©tvN <Jinny’s Kitchen> main poster
Hey there! It’s 민지[Minji] from 유행[Yuhaeng], here to whet your appetite with some delicious news from Korea. Have you ever wondered what it would be like to have a restaurant with Choi Woo-shik from <Parasite> and V from BTS as servers? Well, the hottest reality show in Korea at the moment, <Jinny’s Kitchen>, has managed to do just that! A restaurant serving Korean street food in a small town in Mexico, Jinny’s Kitchen has managed to win over the taste buds of both locals and tourists alike. Kimbap, tteokbokki, Korean-style corn dogs, and ramyeon are the name(s) of the game, along with Korean fried chicken as a recent addition. But watch the broadcast yourself, and you’ll see that the true star of the restaurant is the ramyeon, no matter what anyone says. In that sense, the topic of today’s newsletter is none other than 라면(ramyeon) itself, a dish Koreans eat an average of 70 times a year!
©tvN <Jinny’s Kitchen>
Screenshot of actor Park Seo-joon making ramyeon that will soon be served to customers
Just remember these three things!
Shin Ramyun, Chapagetti, Hot Chicken Flavor ramyeon (buldak-bokkeum-myeon)! As their names suggest, they represent ramyeon in spicy broth, ramyeon in jjajang sauce, and spicy stir-fried ramyeon, respectively. <Jinny’s Kitchen> serves ramyeon in spicy broth and stir-fried ramyeon, but I have a sneaking suspicion that ever since V started filming jjajang ramyeon mukbangs in his dorm every night, they’ve decided to include the variant in the restaurant’s menu as well.🤣 I can’t even count the number of times I’ve cooked ramyeon while watching this show.
©tvN <Jinny’s Kitchen>
Screenshot of BTS member V eating jjajang ramyeon in his dorm
If ramyeon’s this popular,
hasn’t it surpassed ‘trend’ to become ‘culture?’
Yep, you could definitely look at it that way. After all, ramyeon’s popularity is such that it’s considered Korea’s staple food, second only to rice. At the same time, it’s also true that whenever new ramyeon products are released – extremely spicy ramyeon, mild ramyeon, ramyeon with special ingredients – they’re consumed as new trends on their own. Out of these new varieties, Hot Chicken Flavor Ramyeon (buldak-bokkeum-myeon) is a special case: after its release in 2012, it enjoyed popularity so widespread that it’s now considered one of the representative categories of ramyeon.🥳 While ramyeon as a trend is continually led and revitalized by the release of new products, creative recipes and honey (perfect) combinations popularized on SNS and other online communities are equally instrumental. There’s actually a scene in <Jinny’s Kitchen> that’s become a topic of conversation lately, where the restaurant offers customers free yakgwa to indulge in after their experience with K-spicy food (after all, sweet and spicy is a honey combination!). I’m sure those who have read 유행[Yuhaeng]’s issue on ‘yakgwa’ will feel like they have an insider’s perspective when viewing the moment. <Jinny’s Kitchen> is actually the first Korean reality show to be available on Amazon Prime, so if you’re interested, head on over!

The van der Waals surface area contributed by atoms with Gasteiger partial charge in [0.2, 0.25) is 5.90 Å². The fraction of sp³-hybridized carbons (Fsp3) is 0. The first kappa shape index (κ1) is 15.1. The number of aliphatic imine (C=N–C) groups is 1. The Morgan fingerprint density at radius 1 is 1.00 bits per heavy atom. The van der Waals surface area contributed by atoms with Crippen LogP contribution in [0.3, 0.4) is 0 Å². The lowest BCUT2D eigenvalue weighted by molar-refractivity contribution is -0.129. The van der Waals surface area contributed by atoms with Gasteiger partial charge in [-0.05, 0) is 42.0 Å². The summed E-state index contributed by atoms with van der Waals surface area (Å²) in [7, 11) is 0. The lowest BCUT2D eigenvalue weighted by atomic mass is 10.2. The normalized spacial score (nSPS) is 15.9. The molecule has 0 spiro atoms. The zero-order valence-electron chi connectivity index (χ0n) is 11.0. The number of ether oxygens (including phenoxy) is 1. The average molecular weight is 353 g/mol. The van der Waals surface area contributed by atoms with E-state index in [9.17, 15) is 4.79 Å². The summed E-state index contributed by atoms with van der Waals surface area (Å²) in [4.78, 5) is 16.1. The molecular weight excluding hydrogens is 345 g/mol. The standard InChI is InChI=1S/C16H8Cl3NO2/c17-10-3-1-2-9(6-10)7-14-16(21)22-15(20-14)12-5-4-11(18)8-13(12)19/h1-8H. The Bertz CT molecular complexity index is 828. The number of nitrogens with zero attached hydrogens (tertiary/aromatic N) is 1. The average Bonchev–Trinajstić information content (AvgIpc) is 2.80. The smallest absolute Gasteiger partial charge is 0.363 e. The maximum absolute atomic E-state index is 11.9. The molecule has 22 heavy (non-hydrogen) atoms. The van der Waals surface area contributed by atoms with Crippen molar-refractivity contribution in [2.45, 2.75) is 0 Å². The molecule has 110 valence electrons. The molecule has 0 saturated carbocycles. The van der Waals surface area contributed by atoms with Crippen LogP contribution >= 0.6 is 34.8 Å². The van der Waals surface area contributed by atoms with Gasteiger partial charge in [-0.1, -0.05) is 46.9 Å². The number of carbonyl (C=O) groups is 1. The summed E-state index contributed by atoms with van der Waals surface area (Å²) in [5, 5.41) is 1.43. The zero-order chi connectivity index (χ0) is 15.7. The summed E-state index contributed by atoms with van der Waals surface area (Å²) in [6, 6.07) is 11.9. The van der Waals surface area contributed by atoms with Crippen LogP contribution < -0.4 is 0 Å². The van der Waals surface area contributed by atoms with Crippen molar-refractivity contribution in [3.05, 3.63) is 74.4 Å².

©tvN <Jinny’s Kitchen>
Screenshot of actor Choi Woo-shik as he warns(?) a customer ordering Hot Chicken Flavor Ramyeon (buldak-bokkeum-myeon) that it’s ‘very spicy’
The title of today's issue is a combination of a very Korean way of greeting others and a really famous Korean meme. ‘Have you eaten yet’ is often used as a greeting among Koreans who are reasonably close to each other. After spending time together or when hanging up the phone, it’s quite common for people to accompany their farewell with a ‘‘let’s have a meal together next time we meet’ or ‘make sure to eat well, even if your busy.’ And there’s a simple reason for this: being mindful of another’s meals is an important sign of concern and consideration in a relationship. ‘Want some ramyeon before you leave?’ is a line from the movie <One Fine Spring Day> that became famous for the exquisite way it stimulates the Korean sensibility, combining the freshness of excitement with the familiarity of a much-loved Korean soul food. Although twenty years have passed since the release of the movie, this line continues to appear today in various situations and content as a kind of idiom you use to slyly ask someone you’re interested in to ‘come in for a little while.’ What do you think? Doesn’t the title of today’s issue feel a lil’ different now that you know the context? See you next time, and remember to eat well!
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